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How Facebook Failed Privacy 101

December 11th, 2009
Facebook and Privacy, or Lack Thereof

Facebook and Privacy, or Lack Thereof

The biggest piece of news to hit 350 million Internet users this week was the introduction of new “privacy” controls in Facebook. I use the term “privacy” loosely because if you bothered to dig into your Facebook privacy settings, you would have been somewhat shocked to see that many of the default privacy settings magically reverted to an open-free-for-everyone state. It happened to me and a few others. And, apparently, it happened to many millions of others. The bottom line? Very few of us were happy.

Here are the reasons why Facebook has it all wrong. Actually, there’s only one big reason. And, if Facebook is paying attention, this critique can eventually lead to Facebook privacy a model that’ll be a standard for the Internet.  Ready?

It’s Way Too Complicated
Oh.  My.  Goodness.  Have you ever bothered to count how many screens and how many tabs on each screen you have to visit before you’ve fully examined all your Facebook privacy settings?  Rather than looking, I’m trying to figure it out in my head and I’ve concluded that I’d much rather attempt mental long division.  Or cube roots.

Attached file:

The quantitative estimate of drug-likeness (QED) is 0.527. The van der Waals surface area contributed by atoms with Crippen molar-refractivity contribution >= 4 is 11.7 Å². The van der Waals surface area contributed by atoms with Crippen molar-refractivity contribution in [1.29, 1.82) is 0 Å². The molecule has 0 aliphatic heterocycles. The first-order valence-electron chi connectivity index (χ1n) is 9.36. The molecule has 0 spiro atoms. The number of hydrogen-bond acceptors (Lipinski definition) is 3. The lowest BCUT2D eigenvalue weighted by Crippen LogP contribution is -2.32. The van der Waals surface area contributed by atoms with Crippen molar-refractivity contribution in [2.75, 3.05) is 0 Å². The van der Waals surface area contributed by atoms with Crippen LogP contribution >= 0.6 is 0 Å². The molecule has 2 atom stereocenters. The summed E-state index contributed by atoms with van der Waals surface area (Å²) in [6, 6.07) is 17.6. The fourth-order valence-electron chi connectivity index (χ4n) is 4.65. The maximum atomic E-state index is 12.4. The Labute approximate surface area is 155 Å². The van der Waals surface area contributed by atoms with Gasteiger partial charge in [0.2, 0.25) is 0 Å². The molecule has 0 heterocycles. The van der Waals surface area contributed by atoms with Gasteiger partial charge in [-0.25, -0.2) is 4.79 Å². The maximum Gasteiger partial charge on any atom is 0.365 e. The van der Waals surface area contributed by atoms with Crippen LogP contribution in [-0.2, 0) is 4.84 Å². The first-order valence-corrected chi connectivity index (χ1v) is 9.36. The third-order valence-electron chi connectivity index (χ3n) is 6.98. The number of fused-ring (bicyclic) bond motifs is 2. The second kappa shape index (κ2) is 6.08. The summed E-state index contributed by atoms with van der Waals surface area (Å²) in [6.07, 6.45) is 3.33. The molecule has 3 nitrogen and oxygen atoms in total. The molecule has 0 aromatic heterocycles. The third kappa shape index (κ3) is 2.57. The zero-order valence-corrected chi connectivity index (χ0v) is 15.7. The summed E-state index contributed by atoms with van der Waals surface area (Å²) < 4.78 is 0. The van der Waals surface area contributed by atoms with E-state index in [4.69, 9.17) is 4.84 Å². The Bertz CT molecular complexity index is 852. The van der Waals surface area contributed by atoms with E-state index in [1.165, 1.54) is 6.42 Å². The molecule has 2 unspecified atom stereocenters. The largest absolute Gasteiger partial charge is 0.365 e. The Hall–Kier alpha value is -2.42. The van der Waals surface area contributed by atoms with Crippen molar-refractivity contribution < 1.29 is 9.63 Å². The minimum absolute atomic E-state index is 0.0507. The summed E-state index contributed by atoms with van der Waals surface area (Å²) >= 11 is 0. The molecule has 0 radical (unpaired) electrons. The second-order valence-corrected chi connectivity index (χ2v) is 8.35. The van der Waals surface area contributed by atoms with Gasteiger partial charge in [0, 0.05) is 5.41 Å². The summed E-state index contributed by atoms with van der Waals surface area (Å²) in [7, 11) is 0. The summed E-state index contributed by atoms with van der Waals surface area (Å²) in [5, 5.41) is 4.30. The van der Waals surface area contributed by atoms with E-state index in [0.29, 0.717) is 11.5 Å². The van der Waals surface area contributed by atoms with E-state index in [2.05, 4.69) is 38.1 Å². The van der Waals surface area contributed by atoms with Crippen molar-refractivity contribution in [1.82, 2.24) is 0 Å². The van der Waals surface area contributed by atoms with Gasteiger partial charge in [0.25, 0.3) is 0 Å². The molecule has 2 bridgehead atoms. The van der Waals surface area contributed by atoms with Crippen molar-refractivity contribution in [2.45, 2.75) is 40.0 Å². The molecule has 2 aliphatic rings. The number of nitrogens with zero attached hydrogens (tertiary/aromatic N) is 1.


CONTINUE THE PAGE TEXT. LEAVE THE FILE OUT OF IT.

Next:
Facebook could argue that they would like to give users a high degree of granularity when it comes to exactly who can seen what.  That’s understandable.  After all, who would want their mom to catch a photo of them passed out on the toilet after a night out with the old gang?  Because you know your buddies are going to post the photo.  Then tag you.  And before you know it, you’re paying own way through college.

My response?  You have several options.  First, don’t invite your mom.  Or second, get new buddies.  Or third, don’t invite anybody you don’t trust.  Personally, I favor both the second and third options.  And I’d think most others would as well.

Ultimately, what Facebook fails to realize is that these extreme levels of granularity are completely and entirely unnecessary.  Because if you “friend” a bunch of jerks who plaster your wall with vulgarities, is Facebook really to blame? Obviously not. And, what Facebook doesn’t realize is that the only reason why people feel okay with posting status updates and pictures is not because there’s a sense of trust within the underlying computer code.

Instead, it’s much more simple.  People post because they trust those they’ve “friended.”